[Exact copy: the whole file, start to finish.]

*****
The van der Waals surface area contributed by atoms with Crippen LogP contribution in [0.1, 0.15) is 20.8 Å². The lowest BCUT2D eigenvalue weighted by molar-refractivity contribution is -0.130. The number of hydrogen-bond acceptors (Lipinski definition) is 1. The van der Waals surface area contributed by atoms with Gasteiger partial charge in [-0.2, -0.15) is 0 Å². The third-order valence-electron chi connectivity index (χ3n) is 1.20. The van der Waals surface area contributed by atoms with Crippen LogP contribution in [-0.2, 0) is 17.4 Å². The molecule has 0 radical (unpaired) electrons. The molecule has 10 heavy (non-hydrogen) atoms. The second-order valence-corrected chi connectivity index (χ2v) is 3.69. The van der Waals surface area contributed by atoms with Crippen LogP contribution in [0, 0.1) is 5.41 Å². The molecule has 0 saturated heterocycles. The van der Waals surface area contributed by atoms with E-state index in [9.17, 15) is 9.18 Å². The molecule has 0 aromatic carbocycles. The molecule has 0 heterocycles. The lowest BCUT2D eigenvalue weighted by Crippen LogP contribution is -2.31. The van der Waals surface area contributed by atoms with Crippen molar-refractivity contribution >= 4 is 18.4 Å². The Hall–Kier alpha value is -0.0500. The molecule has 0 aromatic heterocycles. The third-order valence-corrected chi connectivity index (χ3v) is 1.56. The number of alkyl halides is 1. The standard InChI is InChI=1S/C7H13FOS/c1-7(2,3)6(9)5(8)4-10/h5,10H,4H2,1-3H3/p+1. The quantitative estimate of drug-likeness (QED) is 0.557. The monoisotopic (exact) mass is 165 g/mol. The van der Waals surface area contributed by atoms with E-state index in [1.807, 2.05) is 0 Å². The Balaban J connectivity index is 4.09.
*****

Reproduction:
The van der Waals surface area contributed by atoms with Crippen LogP contribution in [0.1, 0.15) is 20.8 Å². The lowest BCUT2D eigenvalue weighted by molar-refractivity contribution is -0.130. The number of hydrogen-bond acceptors (Lipinski definition) is 1. The van der Waals surface area contributed by atoms with Gasteiger partial charge in [-0.2, -0.15) is 0 Å². The third-order valence-electron chi connectivity index (χ3n) is 1.20. The van der Waals surface area contributed by atoms with Crippen LogP contribution in [-0.2, 0) is 17.4 Å². The molecule has 0 radical (unpaired) electrons. The molecule has 10 heavy (non-hydrogen) atoms. The second-order valence-corrected chi connectivity index (χ2v) is 3.69. The van der Waals surface area contributed by atoms with Crippen LogP contribution in [0, 0.1) is 5.41 Å². The molecule has 0 saturated heterocycles. The van der Waals surface area contributed by atoms with E-state index in [9.17, 15) is 9.18 Å². The molecule has 0 aromatic carbocycles. The molecule has 0 heterocycles. The lowest BCUT2D eigenvalue weighted by Crippen LogP contribution is -2.31. The van der Waals surface area contributed by atoms with Crippen molar-refractivity contribution >= 4 is 18.4 Å². The Hall–Kier alpha value is -0.0500. The molecule has 0 aromatic heterocycles. The third-order valence-corrected chi connectivity index (χ3v) is 1.56. The number of alkyl halides is 1. The standard InChI is InChI=1S/C7H13FOS/c1-7(2,3)6(9)5(8)4-10/h5,10H,4H2,1-3H3/p+1. The quantitative estimate of drug-likeness (QED) is 0.557. The monoisotopic (exact) mass is 165 g/mol. The van der Waals surface area contributed by atoms with E-state index in [1.807, 2.05) is 0 Å². The Balaban J connectivity index is 4.09.